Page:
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Synopsis

Designing Your Life aims to show readers how design thinking can help us create a meaningful and fulfilling life. This success comes regardless of who or where you are, what you have done for a living, or how old you are. The same design thinking responsible for amazing technology, products, and spaces can be used to design and build your career and your life. Your life can be overflowing with fulfillment and joy. Plus, it can be constantly creative and productive.

About Bill Burnett

Bill Burnett is the Executive Director of the Design Program at Stanford. He got his BSc and MSc in Product Design at Stanford and has worked professionally on various innovative projects. These projects range from award-winning Apple PowerBooks to the original Hasbro Star Wars action figures. Besides his duties at Stanford, Bill is on the VOZ Board, a socially responsible high fashion start-up. Plus, he advises several Internet start-up companies.

About Dave Evans

Dave Evans is the Co-Founder of the Stanford Life Design Lab and holds a BSc and MSc in Mechanical Engineering from Stanford. Early in his career, he worked for Apple, where he led the mouse-design team and introduced laser printing to the masses. He then helped found the pioneering interactive and game software developer Electronic Arts.

Start Where You Are

Dysfunctional Beliefs

Dysfunctional beliefs are a part of all our lives. However, this does not mean they have utility. Instead, the authors highlight that dysfunctional beliefs prevent you from designing the life you want. Therefore, you must learn to identify dysfunctional beliefs and reframe them. For example, one dysfunctional belief argues it is too late for you to achieve your goals. In reality, it is never too late to design a life you love.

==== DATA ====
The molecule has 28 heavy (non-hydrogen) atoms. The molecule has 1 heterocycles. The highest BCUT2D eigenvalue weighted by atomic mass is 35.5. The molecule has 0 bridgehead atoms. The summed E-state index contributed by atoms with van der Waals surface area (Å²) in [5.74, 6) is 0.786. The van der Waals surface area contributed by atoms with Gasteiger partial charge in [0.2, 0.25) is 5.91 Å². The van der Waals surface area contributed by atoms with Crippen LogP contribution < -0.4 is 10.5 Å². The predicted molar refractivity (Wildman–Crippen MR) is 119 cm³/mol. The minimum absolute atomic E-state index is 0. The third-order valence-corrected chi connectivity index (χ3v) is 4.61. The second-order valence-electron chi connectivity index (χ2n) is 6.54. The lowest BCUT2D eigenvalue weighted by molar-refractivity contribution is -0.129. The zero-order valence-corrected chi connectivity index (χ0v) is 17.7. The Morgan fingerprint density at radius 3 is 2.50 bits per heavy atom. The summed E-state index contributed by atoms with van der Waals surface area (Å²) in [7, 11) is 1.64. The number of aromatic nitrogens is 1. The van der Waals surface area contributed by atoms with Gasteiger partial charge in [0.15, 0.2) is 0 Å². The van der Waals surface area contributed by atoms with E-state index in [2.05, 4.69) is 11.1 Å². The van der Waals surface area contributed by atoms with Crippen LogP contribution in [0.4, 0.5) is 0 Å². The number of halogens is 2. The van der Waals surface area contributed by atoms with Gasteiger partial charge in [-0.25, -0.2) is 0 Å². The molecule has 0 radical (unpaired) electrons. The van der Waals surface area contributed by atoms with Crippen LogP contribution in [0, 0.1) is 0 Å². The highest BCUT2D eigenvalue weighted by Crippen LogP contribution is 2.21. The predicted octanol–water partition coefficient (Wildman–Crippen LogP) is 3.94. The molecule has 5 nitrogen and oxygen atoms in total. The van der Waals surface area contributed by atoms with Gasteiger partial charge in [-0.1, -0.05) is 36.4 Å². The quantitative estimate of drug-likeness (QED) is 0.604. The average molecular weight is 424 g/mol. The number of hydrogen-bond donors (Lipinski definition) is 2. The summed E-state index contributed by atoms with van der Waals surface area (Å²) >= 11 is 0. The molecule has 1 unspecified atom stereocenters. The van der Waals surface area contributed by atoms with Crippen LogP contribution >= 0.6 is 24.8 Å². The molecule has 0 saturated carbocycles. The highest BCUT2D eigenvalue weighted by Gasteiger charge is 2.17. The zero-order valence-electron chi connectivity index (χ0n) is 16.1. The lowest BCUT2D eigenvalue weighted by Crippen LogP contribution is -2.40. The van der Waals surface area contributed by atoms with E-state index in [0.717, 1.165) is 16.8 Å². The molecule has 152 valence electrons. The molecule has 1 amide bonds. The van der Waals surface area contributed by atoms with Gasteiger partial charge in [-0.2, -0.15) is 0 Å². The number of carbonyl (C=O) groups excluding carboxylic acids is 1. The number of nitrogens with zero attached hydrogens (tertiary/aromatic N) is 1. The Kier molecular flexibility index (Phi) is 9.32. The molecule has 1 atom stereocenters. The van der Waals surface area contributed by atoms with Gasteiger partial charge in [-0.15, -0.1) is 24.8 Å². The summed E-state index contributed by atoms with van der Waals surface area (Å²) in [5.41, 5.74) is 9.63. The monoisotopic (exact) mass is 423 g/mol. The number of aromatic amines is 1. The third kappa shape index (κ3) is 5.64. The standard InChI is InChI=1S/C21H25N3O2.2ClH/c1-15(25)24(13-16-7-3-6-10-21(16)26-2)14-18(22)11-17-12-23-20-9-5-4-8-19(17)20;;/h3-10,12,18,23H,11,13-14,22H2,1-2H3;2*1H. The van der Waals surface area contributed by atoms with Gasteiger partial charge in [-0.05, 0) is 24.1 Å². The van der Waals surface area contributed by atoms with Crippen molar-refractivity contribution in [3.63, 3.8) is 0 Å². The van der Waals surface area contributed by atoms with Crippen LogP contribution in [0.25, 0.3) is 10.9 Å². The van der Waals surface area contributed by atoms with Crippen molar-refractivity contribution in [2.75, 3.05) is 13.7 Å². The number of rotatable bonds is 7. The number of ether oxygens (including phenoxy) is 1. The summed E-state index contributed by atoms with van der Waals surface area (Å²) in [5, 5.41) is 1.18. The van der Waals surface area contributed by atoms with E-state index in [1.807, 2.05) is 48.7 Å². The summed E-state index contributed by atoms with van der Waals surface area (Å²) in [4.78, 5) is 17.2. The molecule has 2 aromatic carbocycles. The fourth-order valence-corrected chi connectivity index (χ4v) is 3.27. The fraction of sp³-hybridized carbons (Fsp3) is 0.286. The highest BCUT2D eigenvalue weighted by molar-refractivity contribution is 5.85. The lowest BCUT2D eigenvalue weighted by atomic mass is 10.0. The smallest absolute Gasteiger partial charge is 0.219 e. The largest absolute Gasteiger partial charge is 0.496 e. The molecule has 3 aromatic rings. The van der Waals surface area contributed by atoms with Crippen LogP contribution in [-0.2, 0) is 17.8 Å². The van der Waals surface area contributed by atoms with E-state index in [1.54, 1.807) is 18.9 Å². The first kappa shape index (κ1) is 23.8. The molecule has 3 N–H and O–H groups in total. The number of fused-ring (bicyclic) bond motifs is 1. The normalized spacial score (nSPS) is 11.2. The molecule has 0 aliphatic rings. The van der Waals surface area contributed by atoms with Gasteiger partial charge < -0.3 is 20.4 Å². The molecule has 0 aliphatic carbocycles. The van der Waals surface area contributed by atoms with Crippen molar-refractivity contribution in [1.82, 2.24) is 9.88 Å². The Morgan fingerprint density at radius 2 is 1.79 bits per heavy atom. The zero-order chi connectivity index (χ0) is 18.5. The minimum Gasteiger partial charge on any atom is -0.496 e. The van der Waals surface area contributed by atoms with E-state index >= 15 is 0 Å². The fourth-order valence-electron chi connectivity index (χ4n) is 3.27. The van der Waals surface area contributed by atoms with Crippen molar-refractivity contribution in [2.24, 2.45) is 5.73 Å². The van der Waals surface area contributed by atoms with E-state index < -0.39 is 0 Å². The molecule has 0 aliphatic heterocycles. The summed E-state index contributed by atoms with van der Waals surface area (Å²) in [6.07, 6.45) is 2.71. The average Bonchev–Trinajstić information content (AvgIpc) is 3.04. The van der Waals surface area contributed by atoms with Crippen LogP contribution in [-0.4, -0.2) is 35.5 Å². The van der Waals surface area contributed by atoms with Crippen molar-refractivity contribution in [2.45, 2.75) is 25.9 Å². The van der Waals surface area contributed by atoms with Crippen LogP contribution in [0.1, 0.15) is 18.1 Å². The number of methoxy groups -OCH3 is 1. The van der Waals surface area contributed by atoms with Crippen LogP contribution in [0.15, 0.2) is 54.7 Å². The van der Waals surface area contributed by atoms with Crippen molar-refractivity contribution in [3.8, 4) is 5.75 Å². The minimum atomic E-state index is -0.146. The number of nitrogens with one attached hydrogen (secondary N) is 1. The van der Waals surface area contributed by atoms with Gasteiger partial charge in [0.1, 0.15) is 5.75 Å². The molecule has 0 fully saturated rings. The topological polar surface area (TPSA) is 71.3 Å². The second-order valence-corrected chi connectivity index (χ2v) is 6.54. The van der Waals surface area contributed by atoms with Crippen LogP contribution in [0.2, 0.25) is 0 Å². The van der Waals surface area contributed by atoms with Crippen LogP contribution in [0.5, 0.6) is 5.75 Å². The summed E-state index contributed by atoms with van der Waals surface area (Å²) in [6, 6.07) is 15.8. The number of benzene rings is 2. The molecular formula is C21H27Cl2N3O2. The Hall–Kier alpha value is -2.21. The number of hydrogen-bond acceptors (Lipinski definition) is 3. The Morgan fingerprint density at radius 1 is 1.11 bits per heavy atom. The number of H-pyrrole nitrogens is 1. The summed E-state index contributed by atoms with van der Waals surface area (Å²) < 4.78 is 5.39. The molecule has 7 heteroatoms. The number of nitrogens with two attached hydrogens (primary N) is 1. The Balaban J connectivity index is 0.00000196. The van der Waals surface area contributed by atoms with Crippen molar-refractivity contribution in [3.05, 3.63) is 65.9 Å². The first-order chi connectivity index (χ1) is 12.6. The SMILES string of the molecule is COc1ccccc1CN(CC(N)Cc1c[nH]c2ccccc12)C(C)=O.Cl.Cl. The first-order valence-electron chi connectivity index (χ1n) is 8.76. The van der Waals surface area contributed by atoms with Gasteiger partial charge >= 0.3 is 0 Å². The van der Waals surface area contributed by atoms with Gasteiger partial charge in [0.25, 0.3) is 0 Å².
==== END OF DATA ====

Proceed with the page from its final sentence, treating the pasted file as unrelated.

A Well-Designed Life

“A life that is generative – it is constantly creative, productive, changing, evolving, and there is always the possibility of surprise.”

– Bill Burnett

A well-designed life reclaims dysfunctional beliefs and purposefully reframes them. Passion stems from trying something, discovering you like it, and developing mastery. Therefore, you can encourage the production of passion by creating a good life design.

Gravity Problems

Gravity problems are never essential to focus on. Instead, they are simply facts of life. For example, suppose you decide you want to become a doctor in the UK but are worried about seven years of education. It is merely a fact that you need to study for this period to become a qualified doctor. Therefore, this problem is not one that can be solved. The authors call these gravity problems. Humans tend to attempt to solve several gravity problems by fighting impossible battles.

Instead of fighting gravity problems, you should aim to practice acceptance. Specifically, the authors suggest you start where you are rather than where you wish you or the world was. Adopting this approach will allow you to reframe the situation.

Building a Compass

The Four Gauges

Your compass should consist of several crucial gauges that impact your life. The authors highlight four crucial gauges that you need to optimize to excel.

  1. Health Gauge – Improve your health concerning your body, mind, and spirit. Without optimizing your health, you will be unable to optimize your other gauges.
  2. Work Gauge – Work does not merely constitute a 9-5 job. Suppose you volunteer or consult people; this also counts as work. Crucially, raising children, housework, and caring for others also counts as work. Try to develop a healthy balance of your different work types.
  3. Play Gauge – Play is anything that brings you joy. However, these activities must also be engaged with for the sole purpose of enjoyment. The outcome should not be the feature of this activity that brings you happiness. Instead, it should be the joy you get from engaging with this activity.
  4. Love Gauge – As well as loving others, you must surround yourself with people who love you. Often, the most important love you can receive is from your family and primary relationships. However, you may also require love from your children, friends, and community.

Work View and Life View

The authors argue that discovering the alignment between the ideas highlighted in your work and life is integral to building your own compass.

Understanding your work view will rely on your ability to engage with reflection. The authors suggest you write down 250 words or so addressing similar questions to the following:

  • Why do we work?
  • What does work mean?
  • What defines good or worthwhile work?
  • What’s the relationship between work and money?
  • How does work relate to the individual and society?
  • What do experience, growth, and fulfillment have to do with it?

Adopt a similar approach when reflecting on your life view, but consider the following questions:

  • Why are we here?